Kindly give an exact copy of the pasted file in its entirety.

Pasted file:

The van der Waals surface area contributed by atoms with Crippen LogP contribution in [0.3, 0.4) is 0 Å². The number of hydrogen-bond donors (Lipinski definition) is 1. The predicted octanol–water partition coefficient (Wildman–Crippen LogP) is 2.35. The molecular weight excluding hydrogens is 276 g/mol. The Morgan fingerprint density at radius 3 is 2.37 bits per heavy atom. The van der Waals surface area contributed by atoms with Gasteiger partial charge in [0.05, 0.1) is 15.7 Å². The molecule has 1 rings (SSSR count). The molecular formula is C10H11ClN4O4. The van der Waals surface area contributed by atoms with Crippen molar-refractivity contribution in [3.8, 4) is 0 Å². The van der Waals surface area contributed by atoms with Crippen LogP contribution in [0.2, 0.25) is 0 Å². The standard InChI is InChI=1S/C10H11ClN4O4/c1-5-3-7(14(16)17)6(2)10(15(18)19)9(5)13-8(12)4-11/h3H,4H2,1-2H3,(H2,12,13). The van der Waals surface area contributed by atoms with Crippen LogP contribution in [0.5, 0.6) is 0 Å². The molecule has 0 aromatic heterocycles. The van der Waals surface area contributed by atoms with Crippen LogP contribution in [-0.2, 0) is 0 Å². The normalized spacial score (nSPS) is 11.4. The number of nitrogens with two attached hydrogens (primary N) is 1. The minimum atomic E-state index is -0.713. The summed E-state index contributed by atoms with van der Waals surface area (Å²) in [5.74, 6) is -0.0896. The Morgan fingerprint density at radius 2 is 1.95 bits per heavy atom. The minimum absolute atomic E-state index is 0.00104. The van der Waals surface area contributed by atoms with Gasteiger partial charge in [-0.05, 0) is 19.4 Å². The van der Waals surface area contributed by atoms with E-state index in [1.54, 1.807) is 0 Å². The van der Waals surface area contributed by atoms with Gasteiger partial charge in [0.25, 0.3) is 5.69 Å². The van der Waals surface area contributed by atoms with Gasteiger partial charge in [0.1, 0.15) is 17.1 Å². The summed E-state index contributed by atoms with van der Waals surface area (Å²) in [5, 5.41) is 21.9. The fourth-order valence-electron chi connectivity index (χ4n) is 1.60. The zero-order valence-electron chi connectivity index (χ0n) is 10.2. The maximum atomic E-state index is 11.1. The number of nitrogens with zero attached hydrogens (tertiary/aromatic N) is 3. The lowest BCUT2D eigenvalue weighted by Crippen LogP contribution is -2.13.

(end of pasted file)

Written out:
The van der Waals surface area contributed by atoms with Crippen LogP contribution in [0.3, 0.4) is 0 Å². The number of hydrogen-bond donors (Lipinski definition) is 1. The predicted octanol–water partition coefficient (Wildman–Crippen LogP) is 2.35. The molecular weight excluding hydrogens is 276 g/mol. The Morgan fingerprint density at radius 3 is 2.37 bits per heavy atom. The van der Waals surface area contributed by atoms with Gasteiger partial charge in [0.05, 0.1) is 15.7 Å². The molecule has 1 rings (SSSR count). The molecular formula is C10H11ClN4O4. The van der Waals surface area contributed by atoms with Crippen molar-refractivity contribution in [3.8, 4) is 0 Å². The van der Waals surface area contributed by atoms with Crippen LogP contribution in [0.2, 0.25) is 0 Å². The standard InChI is InChI=1S/C10H11ClN4O4/c1-5-3-7(14(16)17)6(2)10(15(18)19)9(5)13-8(12)4-11/h3H,4H2,1-2H3,(H2,12,13). The van der Waals surface area contributed by atoms with Crippen LogP contribution in [0.5, 0.6) is 0 Å². The molecule has 0 aromatic heterocycles. The van der Waals surface area contributed by atoms with Crippen LogP contribution in [-0.2, 0) is 0 Å². The normalized spacial score (nSPS) is 11.4. The number of nitrogens with two attached hydrogens (primary N) is 1. The minimum atomic E-state index is -0.713. The summed E-state index contributed by atoms with van der Waals surface area (Å²) in [5.74, 6) is -0.0896. The Morgan fingerprint density at radius 2 is 1.95 bits per heavy atom. The minimum absolute atomic E-state index is 0.00104. The van der Waals surface area contributed by atoms with Gasteiger partial charge in [-0.05, 0) is 19.4 Å². The van der Waals surface area contributed by atoms with E-state index in [1.54, 1.807) is 0 Å². The van der Waals surface area contributed by atoms with Gasteiger partial charge in [0.25, 0.3) is 5.69 Å². The van der Waals surface area contributed by atoms with Gasteiger partial charge in [0.1, 0.15) is 17.1 Å². The summed E-state index contributed by atoms with van der Waals surface area (Å²) in [5, 5.41) is 21.9. The fourth-order valence-electron chi connectivity index (χ4n) is 1.60. The zero-order valence-electron chi connectivity index (χ0n) is 10.2. The maximum atomic E-state index is 11.1. The number of nitrogens with zero attached hydrogens (tertiary/aromatic N) is 3. The lowest BCUT2D eigenvalue weighted by Crippen LogP contribution is -2.13.